In addition to the J.D., the law school offers the M.L.S.(Master of Legal Studies). Students may take relevant courses in other programs and apply credit toward the J.D.; a maximum of 3 nonlaw graduate credit credits may be applied. The following joint degrees may be earned: J.D./M.A. (Juris Doctor/Master of Arts in psychology, economics, political science), J.D./M.B.A. (Juris Doctor/Master of Business Administration), J.D./M.C.R.P. (Juris Doctor/Master of Community and Regional Planning), J.D./M.P.A. (Juris Doctor/Master of Professional Accountancy), and J.D./Ph.D (Juris Doctor/Doctor of Philosophy in psychology and education).
The College of Law offers concentrations in corporate law, criminal law, environmental law, family law, international law, labor law, litigation, and tax law. In addition, students who have obtained senior standing are eligible to take either a 6-credit hour civil or criminal clinic. Second- or third-year students must take a 3-credit-hour seminar with a substantial writing requirement. A 3-credit-hour research program in a selected field under the supervision of a faculty member is available to any upper-level student. Students may register for up to 3 hours of externship credit, with the approval of a sponsoring faculty member. The credit is to be earned in a field placement program, and shall involve at least 40 hours of field experience. Any student may apply to have transfer credit for courses taken in a summer abroad program where the student received a grade of C or better. The College of Law cosponsors study abroad programs at Downing College, Cambridge, England and the University of Limerick, Limerick, Ireland. The Academic Resource Program offers a non-credit skills seminar for first-year students to assist in developing such skills as note taking, case briefing, and exam taking. The most widely taken electives are Corporations, Evidence, and Wills and Trusts.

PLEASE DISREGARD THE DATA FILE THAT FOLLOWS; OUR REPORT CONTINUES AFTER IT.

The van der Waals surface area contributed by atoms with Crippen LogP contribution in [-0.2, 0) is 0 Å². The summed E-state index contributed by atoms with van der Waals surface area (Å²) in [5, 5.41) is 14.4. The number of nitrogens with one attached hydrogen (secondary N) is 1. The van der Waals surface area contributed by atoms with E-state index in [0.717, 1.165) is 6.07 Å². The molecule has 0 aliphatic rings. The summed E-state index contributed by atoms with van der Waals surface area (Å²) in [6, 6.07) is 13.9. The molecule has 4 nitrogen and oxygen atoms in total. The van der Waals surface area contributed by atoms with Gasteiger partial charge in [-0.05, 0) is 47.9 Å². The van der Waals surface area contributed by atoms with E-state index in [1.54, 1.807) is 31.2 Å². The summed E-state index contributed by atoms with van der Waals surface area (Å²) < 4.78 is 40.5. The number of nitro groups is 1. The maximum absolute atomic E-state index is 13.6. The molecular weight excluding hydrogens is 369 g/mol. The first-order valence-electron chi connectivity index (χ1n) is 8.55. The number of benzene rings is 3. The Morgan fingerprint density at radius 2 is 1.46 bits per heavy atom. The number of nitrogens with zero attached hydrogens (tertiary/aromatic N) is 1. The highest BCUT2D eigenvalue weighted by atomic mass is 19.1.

To earn the J.D., candidates must complete 96 total credits, of which 45 are for required courses. They must maintain a minimum GPA of 4.0 in the required courses. The following first-year courses are required of all students: Civil Procedure, Contracts, Criminal Law, Legal Process, Legal Research and Writing, Property, and Torts. Required upper-level courses consist of a seminar with substantial writing requirements, Constitutional Law I, and Legal Professional Responsibility. The required orientation program for first-year students is 2 days prior to the beginning of the fall semester. Students listen to speakers, tour the college, meet faculty and upper-level students, and attend a legal writing class. Students also participate in an orientation to professionalism series with judges and attorneys.
In order to graduate, candidates must have a GPA of 4.0, have completed the upper-division writing requirement, and have taken Legal Professional Responsibility Course and Constitutional Law I and have completed 96 credit hours.